Workplace injuries and diseases

Compensation for workplace injuries and diseases

Juliet Kekana 2.jpg

The Department of Labour passed a law that caters for all Occupational Injuries and Diseases that employees may encounter in their course of duty. The law was called the Compensation for Occupational Injuries and Diseases Act, No. 130 of 1993. Many a times, people still confuse issues when it comes to who the act applies to. There is this norm that small companies are excluded or excused from complying with the Act because they can’t afford it. This is totally incorrect and will lead to most being held liable for any non-compliance as far as the Act is concerned.

As Corporates outsource some of their services to contractors to do work on their behalf, they are challenged with the task of empowering smaller companies, a lot of compliance issues are encountered in these set-ups. In that case, the client has the legal responsibility to ensure that the contractor complies with COID and has valid Letter of Goodstanding from the Commissioner that confirms their compliance status. The Letter of Good standing is also known as Section 89 Certificate.


All employers; and casual and full-time workers (including seaman and airman) who, as a result of a workplace accident or work-related disease are injured, disabled, or killed, or become ill.


  • Employees
  • Their dependants (In the event of death)
  • Casual employees

Traditionally, certain groups were excluded from claiming compensation from the Compensation Commissioner. Such groups are:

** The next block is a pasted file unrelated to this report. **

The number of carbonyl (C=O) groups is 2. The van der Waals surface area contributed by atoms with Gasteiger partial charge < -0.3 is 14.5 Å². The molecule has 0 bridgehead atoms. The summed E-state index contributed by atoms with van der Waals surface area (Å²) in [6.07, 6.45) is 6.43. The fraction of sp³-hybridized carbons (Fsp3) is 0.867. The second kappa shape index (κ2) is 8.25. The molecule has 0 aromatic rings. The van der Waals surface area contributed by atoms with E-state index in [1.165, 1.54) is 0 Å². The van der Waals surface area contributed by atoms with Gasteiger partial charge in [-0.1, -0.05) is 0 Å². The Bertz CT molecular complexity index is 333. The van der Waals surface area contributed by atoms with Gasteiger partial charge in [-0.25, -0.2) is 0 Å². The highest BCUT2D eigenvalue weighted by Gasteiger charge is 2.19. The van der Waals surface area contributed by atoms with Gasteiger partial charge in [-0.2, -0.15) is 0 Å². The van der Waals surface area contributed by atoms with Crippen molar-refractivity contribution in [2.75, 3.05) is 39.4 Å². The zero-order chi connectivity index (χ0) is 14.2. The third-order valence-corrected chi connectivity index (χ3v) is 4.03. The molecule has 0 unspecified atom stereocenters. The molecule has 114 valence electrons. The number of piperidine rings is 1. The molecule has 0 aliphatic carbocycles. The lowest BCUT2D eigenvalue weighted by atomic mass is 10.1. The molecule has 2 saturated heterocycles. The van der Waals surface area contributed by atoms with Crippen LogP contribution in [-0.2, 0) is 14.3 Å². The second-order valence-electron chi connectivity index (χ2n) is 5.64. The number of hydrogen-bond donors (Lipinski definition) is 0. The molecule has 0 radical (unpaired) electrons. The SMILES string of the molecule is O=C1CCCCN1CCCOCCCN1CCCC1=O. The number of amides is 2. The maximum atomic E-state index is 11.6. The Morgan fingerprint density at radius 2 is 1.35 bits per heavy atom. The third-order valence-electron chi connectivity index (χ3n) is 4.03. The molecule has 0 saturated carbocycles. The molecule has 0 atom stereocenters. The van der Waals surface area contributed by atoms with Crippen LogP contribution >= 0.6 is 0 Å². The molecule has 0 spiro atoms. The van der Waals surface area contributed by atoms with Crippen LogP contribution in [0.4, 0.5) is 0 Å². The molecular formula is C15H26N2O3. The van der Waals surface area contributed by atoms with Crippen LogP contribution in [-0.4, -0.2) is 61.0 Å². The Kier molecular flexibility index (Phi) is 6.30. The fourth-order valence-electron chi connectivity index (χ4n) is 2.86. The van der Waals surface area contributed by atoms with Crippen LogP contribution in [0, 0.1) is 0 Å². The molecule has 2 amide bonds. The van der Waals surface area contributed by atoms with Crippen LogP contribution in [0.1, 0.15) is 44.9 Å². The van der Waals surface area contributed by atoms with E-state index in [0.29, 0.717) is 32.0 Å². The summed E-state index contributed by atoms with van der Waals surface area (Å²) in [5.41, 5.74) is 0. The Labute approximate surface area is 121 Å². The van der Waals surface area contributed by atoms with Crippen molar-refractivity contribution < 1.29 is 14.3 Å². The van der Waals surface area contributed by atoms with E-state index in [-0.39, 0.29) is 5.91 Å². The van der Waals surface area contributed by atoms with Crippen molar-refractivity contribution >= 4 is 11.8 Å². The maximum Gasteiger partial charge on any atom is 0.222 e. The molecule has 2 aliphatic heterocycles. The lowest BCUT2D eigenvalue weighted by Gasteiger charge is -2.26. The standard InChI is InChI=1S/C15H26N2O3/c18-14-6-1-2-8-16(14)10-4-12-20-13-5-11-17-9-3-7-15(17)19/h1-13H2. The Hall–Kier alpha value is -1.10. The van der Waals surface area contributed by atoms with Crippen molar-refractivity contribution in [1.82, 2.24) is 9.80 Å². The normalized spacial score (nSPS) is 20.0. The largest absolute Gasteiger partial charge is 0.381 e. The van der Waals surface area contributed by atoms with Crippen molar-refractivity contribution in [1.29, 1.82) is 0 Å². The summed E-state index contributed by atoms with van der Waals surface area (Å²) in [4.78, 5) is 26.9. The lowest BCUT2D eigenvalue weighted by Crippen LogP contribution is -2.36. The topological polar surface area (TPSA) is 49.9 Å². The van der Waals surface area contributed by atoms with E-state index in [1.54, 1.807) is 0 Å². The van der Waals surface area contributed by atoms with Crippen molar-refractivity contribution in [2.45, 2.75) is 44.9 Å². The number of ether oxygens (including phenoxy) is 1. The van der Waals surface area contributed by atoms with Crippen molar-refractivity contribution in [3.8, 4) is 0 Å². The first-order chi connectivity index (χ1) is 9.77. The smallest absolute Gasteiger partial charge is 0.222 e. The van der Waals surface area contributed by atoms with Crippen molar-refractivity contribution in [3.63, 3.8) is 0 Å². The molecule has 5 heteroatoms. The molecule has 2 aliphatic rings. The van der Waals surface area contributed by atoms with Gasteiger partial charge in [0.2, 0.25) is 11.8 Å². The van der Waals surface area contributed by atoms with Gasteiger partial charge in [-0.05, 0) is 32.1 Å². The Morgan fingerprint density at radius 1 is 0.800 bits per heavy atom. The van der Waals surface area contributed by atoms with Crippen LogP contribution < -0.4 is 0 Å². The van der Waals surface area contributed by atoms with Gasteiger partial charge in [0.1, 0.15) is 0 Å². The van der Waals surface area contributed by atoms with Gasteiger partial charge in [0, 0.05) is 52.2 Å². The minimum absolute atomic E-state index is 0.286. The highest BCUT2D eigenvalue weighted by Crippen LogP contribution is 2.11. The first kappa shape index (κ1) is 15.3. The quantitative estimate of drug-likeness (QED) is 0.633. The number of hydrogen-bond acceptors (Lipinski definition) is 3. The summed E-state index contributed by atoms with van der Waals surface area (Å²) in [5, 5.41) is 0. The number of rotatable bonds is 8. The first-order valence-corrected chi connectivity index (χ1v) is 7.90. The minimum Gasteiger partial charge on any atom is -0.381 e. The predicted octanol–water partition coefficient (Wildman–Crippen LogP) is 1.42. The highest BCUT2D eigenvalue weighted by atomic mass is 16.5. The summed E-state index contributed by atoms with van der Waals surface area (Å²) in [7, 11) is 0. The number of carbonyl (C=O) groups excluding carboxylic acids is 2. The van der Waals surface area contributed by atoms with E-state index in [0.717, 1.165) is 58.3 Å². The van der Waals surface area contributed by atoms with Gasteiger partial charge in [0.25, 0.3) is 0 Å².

• Workers who are totally or partially disabled for less than 3 days,
  • Domestic workers,
  • Anyone receiving military training,
  • Members of the SANDF, or SAPS,
  • Any worker guilty of wilful misconduct, unless they are seriously disabled or killed,
  • Anyone employed outside South Africa for 12 or more continuous months, and
  • Workers employed mainly outside South Africa and only temporarily employed here.

In a recent Court Case in Pretoria it was ruled that domestic workers are now be eligible to claim from the Compensation fund if they were injured, contracted a disease at their place of work. Even though domestic workers were historically excluded from claiming compensation from the Commissioner, it has now been ruled by High Court (South Africa) that domestic workers can now claim compensation following a workplace injury or disease  in an article written by ENCA “ Domestic workers now eligible for injury compensation” - Friday 31 May 2019 - 8:39am. This follows a fatal incident that happened in 2012, where an employee drowned in her employer’s swimming pool. It was reported that the family of the deceased approached the Department of Labour for compensation but was turned away as the COID Act didn’t include Domestic workers as beneficiaries at the time. The matter was brought before the Hight Court. The case was found to be unconstitutional and the court ruled in favour of the family. 


  • Medical Costs
  • Temporary disability
  • Permanent disability
  • Death benefits

Compensation is paid based on employee’s earnings and in order to remain compliant with that requirement, all employers need to submit annual Return of Earnings (ROE) to the Commissioner so that their annual contribution can be accurately calculated.  A certain percentage of that amount is what is due to the Commissioner for the year. It should be noted that employers with high injury rate will pay a higher tariff compared to the other employer who keeps their injuries under control. Compliance with all applicable legislation applies to all employers, whether big or small. The manner of application might vary from company to company due to the size of their workforce and their scope of activities. It is important that all employers always keep abreast of applicable laws and legal changes as they happen in order to avoid non-compliance and unnecessary liabilities. 

For more information on Workplace compensation (COID Act) training and implementation, safety services, visit our website

Written by Juliet Kekana – Managing Director – De-novo HSE Training and Consulting

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This edition

Issue 42